Frances McDormand will almost certainly win the Oscar for "Three Billboards Outside Etting, Missouri" and her performance is unquestionably worthy of honor.
But there are three important things you need to know about "Three Billboards" and here they are:
1) The movie is deeply and darkly nihilistic.
There is no message here -- nothing to take home. Indeed, there is no takeaway of value that any reasonable or sane person can discern. This movie is thoroughly existential in that it depicts life as relentlessly dreary, absurd and meaningless.
2) The movie is a piercing indictment of America in general and middle America in particular.
If you still doubted that Hollywood truly hates America, this film should put those doubts to rest once and for all. It paints middle America and the people in it as hollow, dumb, hateful, destructive, vile, profane, dishonest, lecherous, amoral and, in their default mode, just plain evil. Cynical, you say? No. In fact, cynicism would actually elevate this tale.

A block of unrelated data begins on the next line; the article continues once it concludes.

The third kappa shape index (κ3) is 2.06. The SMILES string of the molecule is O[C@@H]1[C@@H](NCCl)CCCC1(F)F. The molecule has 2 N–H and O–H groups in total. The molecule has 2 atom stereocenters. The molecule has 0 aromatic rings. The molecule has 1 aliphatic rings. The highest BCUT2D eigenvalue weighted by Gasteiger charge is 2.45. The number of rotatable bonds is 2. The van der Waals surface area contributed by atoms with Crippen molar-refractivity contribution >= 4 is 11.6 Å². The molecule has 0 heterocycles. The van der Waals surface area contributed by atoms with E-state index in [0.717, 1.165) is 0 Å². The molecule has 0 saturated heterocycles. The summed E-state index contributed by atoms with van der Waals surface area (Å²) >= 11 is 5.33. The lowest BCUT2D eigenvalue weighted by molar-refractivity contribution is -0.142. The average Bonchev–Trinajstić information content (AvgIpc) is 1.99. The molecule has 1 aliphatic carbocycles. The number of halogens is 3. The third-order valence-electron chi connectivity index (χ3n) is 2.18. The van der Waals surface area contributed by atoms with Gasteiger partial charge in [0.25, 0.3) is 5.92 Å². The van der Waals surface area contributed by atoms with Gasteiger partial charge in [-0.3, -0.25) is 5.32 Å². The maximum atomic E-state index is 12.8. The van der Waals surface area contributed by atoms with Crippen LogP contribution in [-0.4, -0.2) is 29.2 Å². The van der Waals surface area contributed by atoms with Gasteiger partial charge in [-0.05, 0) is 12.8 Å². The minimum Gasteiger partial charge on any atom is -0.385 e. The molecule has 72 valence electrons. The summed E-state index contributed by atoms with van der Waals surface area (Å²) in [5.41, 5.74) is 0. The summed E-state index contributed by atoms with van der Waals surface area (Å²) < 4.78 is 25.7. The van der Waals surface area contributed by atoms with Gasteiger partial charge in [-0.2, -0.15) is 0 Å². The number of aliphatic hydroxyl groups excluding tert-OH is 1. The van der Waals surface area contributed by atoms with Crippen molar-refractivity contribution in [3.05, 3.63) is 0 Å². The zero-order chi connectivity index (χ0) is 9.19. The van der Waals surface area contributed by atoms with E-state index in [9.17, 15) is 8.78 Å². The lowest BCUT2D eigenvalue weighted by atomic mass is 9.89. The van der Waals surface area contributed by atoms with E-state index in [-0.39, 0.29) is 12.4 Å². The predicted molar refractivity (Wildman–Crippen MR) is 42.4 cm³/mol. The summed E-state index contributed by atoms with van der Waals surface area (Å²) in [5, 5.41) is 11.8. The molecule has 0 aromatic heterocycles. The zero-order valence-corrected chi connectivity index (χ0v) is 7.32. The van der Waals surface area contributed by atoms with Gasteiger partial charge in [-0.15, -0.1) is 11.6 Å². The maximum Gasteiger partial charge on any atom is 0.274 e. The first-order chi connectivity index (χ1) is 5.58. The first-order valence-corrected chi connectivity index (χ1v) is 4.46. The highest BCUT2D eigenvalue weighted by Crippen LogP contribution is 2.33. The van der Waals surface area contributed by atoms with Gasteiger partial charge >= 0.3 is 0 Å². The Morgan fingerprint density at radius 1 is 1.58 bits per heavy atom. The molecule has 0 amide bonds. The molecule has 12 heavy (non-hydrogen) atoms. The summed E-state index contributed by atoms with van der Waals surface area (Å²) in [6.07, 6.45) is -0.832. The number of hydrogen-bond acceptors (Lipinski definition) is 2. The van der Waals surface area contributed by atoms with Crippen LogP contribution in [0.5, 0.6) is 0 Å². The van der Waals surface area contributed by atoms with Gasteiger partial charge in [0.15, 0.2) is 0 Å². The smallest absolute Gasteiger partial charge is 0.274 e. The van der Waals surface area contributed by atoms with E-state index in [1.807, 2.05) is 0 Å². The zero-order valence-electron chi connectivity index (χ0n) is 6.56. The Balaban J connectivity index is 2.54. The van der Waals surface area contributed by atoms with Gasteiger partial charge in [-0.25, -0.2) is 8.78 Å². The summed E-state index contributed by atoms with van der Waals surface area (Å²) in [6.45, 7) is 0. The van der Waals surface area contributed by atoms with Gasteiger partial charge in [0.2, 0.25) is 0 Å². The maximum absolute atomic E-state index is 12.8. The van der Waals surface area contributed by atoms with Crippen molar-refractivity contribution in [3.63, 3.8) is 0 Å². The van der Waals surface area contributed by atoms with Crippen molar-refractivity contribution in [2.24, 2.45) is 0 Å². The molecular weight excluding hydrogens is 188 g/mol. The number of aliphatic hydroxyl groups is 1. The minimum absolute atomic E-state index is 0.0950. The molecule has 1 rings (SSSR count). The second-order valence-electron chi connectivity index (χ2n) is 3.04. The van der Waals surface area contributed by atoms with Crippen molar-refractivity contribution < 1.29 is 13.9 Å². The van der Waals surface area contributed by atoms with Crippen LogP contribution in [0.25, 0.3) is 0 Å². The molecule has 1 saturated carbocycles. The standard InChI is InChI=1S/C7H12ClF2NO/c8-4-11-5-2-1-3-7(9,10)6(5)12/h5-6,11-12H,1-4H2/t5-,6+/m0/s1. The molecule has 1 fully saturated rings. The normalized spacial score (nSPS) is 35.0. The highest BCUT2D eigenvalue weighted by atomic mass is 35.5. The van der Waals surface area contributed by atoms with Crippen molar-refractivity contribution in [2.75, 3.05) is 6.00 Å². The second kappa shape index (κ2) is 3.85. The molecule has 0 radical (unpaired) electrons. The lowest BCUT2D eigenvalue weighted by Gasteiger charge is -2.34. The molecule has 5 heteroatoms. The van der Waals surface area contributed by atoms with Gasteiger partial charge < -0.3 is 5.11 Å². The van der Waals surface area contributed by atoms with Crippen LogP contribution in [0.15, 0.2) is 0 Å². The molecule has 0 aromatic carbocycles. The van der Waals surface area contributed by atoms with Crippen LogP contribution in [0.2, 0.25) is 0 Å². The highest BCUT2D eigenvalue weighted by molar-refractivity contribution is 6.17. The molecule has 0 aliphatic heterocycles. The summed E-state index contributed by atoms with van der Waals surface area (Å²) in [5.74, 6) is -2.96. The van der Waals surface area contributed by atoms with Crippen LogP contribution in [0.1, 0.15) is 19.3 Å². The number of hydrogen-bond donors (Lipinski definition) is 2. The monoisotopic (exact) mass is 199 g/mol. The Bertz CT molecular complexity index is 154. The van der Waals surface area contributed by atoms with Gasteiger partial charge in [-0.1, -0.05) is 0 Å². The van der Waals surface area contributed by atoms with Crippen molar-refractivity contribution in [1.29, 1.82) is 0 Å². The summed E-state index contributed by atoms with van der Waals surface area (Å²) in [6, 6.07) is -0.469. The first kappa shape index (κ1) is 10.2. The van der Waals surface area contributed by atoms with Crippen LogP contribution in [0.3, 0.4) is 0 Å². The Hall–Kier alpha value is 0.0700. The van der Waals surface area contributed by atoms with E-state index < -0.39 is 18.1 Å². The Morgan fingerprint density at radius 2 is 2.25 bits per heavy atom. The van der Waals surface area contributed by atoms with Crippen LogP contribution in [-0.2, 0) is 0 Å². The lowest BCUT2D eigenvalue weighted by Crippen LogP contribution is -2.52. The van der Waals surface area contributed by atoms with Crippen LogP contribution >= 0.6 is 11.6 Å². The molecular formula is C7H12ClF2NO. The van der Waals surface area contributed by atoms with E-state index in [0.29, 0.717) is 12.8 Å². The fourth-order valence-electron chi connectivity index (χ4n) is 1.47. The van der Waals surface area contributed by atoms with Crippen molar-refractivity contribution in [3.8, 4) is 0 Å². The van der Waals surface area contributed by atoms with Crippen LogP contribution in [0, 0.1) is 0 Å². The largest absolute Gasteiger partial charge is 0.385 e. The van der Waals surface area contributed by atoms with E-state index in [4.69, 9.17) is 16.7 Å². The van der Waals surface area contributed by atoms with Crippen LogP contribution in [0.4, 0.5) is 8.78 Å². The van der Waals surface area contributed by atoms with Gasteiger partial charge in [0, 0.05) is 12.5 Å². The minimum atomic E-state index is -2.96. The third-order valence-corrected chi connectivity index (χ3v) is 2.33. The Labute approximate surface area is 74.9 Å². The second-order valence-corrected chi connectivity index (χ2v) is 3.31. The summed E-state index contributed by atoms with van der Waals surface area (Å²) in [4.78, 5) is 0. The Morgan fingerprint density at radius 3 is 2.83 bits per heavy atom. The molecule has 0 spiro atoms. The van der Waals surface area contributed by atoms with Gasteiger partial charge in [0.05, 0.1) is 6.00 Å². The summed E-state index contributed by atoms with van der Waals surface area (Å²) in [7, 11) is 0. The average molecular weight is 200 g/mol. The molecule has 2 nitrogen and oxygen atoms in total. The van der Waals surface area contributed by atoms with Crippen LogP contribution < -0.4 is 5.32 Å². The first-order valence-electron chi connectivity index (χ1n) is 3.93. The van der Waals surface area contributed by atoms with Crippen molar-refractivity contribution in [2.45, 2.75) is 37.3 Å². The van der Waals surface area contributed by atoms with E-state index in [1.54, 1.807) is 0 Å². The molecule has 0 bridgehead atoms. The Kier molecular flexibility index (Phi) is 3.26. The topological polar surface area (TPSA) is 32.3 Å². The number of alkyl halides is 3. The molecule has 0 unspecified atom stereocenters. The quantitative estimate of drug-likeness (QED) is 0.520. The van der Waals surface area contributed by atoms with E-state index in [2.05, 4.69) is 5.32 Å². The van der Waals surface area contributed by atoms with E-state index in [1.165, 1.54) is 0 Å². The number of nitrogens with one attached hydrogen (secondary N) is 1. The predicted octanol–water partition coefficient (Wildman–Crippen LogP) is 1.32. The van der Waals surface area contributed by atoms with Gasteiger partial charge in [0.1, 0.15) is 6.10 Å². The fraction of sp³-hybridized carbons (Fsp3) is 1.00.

3) The film is hard to take and tough to watch.
If you enjoy watching people spat upon, insulted, mutilated, nearly burned to death, bludgeoned, endlessly incarcerated, tortured, abused and debased, then this is the movie for you. There's plenty of all of that. In fact, before the show even begins (if we are to believe the vacuous plot) a young woman is raped while dying.
There are excellent performances throughout the movie. In addition to McDormand, other standouts include Caleb Landry Jones, Sam Rockwell and Lucas Hedges. But the movie itself is utterly vacant as it has virtually no redeemable characters, no semblance of hope or optimism and, finally, no resolution.